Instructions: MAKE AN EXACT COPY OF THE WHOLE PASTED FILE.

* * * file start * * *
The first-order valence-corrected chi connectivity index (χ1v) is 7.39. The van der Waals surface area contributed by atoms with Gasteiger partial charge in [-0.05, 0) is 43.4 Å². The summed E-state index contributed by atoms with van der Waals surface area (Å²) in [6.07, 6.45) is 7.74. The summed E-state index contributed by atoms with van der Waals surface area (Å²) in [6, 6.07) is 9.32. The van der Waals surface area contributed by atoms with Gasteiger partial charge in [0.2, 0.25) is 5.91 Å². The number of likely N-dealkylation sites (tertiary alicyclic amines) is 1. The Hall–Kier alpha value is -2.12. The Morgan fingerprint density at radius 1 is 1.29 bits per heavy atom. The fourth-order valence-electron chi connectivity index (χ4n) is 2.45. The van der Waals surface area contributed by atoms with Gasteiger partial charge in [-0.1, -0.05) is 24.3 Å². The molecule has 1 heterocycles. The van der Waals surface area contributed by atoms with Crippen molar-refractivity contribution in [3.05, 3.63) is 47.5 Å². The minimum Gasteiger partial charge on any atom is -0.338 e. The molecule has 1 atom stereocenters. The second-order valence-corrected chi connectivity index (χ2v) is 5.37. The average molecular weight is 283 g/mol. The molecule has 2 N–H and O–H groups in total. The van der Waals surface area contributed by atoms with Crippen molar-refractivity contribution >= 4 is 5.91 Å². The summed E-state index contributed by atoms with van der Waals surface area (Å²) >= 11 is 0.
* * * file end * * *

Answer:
The first-order valence-corrected chi connectivity index (χ1v) is 7.39. The van der Waals surface area contributed by atoms with Gasteiger partial charge in [-0.05, 0) is 43.4 Å². The summed E-state index contributed by atoms with van der Waals surface area (Å²) in [6.07, 6.45) is 7.74. The summed E-state index contributed by atoms with van der Waals surface area (Å²) in [6, 6.07) is 9.32. The van der Waals surface area contributed by atoms with Gasteiger partial charge in [0.2, 0.25) is 5.91 Å². The number of likely N-dealkylation sites (tertiary alicyclic amines) is 1. The Hall–Kier alpha value is -2.12. The Morgan fingerprint density at radius 1 is 1.29 bits per heavy atom. The fourth-order valence-electron chi connectivity index (χ4n) is 2.45. The van der Waals surface area contributed by atoms with Gasteiger partial charge in [-0.1, -0.05) is 24.3 Å². The molecule has 1 heterocycles. The van der Waals surface area contributed by atoms with Crippen molar-refractivity contribution in [3.05, 3.63) is 47.5 Å². The minimum Gasteiger partial charge on any atom is -0.338 e. The molecule has 1 atom stereocenters. The second-order valence-corrected chi connectivity index (χ2v) is 5.37. The average molecular weight is 283 g/mol. The molecule has 2 N–H and O–H groups in total. The van der Waals surface area contributed by atoms with Crippen molar-refractivity contribution >= 4 is 5.91 Å². The summed E-state index contributed by atoms with van der Waals surface area (Å²) >= 11 is 0.